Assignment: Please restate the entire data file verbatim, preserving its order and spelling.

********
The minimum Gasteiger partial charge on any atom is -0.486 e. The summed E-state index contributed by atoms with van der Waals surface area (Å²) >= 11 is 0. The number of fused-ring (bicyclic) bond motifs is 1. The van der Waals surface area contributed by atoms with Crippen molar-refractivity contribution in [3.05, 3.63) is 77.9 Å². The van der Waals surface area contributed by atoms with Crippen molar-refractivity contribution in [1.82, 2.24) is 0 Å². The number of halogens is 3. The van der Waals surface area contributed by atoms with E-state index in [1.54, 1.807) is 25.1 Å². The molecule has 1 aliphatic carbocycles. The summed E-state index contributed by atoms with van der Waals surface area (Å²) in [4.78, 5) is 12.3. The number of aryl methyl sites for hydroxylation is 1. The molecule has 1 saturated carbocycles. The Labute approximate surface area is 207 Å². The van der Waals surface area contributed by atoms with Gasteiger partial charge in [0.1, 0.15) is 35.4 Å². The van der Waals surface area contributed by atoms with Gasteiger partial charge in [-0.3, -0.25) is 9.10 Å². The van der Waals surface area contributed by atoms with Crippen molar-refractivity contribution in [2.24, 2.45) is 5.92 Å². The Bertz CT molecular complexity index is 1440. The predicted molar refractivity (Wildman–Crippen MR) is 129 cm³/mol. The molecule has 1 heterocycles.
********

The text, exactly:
The minimum Gasteiger partial charge on any atom is -0.486 e. The summed E-state index contributed by atoms with van der Waals surface area (Å²) >= 11 is 0. The number of fused-ring (bicyclic) bond motifs is 1. The van der Waals surface area contributed by atoms with Crippen molar-refractivity contribution in [3.05, 3.63) is 77.9 Å². The van der Waals surface area contributed by atoms with Crippen molar-refractivity contribution in [1.82, 2.24) is 0 Å². The number of halogens is 3. The van der Waals surface area contributed by atoms with E-state index in [1.54, 1.807) is 25.1 Å². The molecule has 1 aliphatic carbocycles. The summed E-state index contributed by atoms with van der Waals surface area (Å²) in [4.78, 5) is 12.3. The number of aryl methyl sites for hydroxylation is 1. The molecule has 1 saturated carbocycles. The Labute approximate surface area is 207 Å². The van der Waals surface area contributed by atoms with Gasteiger partial charge in [0.1, 0.15) is 35.4 Å². The van der Waals surface area contributed by atoms with Gasteiger partial charge in [-0.3, -0.25) is 9.10 Å². The van der Waals surface area contributed by atoms with Crippen molar-refractivity contribution in [2.24, 2.45) is 5.92 Å². The Bertz CT molecular complexity index is 1440. The predicted molar refractivity (Wildman–Crippen MR) is 129 cm³/mol. The molecule has 1 heterocycles.